Adam Hahn produces portraits that are blurred... for a reason
What if your view of the world was always blurred? That is what North London artist Adam Hahn wants visitors to his new show to ponder. Launched last week, the portrait exhibition aims to convey how people with macular degeneration (MD) — a condition which causes seriously blurred vision and blindness — see through a foggy haze.
Mr Hahn, 29, has spent the past year talking to sufferers and his exhibition features portraits of them as they would see themselves. He created the show to promote awareness of the degenerative eye condition in memory of his grandmother.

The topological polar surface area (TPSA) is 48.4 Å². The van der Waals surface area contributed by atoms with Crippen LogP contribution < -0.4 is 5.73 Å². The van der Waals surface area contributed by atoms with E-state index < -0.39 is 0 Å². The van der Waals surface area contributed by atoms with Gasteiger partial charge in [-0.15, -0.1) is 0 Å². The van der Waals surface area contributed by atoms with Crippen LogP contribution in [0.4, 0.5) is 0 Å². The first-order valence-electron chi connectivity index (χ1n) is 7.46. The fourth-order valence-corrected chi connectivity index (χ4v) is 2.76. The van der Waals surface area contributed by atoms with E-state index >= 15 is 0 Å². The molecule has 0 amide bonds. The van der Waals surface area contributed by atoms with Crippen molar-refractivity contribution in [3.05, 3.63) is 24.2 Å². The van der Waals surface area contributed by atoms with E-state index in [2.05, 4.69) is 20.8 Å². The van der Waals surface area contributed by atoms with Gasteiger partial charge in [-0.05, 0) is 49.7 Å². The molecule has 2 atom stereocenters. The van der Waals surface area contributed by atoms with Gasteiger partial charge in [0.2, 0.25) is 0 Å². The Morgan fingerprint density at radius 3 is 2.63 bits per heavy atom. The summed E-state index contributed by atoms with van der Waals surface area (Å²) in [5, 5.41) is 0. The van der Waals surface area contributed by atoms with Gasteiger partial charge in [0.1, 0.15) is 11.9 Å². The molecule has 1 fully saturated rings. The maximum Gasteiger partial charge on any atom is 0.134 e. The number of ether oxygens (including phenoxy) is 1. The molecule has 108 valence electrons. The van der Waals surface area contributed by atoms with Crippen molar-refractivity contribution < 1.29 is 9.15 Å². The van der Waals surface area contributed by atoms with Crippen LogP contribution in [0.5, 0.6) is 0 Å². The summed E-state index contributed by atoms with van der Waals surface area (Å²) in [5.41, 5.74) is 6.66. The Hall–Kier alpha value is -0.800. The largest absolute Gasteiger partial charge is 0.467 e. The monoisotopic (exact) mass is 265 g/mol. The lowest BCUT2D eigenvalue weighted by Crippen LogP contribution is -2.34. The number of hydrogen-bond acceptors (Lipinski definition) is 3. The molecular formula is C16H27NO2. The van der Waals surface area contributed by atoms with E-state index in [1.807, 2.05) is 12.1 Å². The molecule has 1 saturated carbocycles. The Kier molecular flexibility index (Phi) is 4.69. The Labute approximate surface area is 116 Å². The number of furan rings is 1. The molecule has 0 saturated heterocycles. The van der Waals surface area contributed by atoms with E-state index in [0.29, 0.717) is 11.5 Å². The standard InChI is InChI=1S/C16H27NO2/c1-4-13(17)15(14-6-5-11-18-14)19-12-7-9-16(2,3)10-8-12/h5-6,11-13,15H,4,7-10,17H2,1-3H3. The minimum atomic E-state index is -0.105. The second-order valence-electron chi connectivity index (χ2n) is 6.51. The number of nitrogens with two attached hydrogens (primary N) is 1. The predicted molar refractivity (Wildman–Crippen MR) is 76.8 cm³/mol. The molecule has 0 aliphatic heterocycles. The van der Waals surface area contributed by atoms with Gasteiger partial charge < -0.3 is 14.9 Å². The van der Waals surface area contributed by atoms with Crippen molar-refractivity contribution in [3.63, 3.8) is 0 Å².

He tells People: “When my grandma [Celia Kleinman] died two years ago, I wanted to do something in her memory. She had MD and so this was the inspiration.”
An artist-in-residence at Mascalls Gallery in Kent, Mr Hahn contacted other sufferers and Moorfields Eye Hospital to carry out his research. “The more information people gave me, the more accurate I could be.”
The painting of his grandmother, titled Booba, is at the centre of the exhibition, running until July 17 at the Mascalls Gallery.He admits this portrait was particularly tricky because of the emotional attachment. Mr Hahn has twice been selected for the BP Portrait award at the National Portrait Gallery and received a Royal Academy scholarship to the Prado in Madrid. He is a member of Edgware District Reform Synagogue.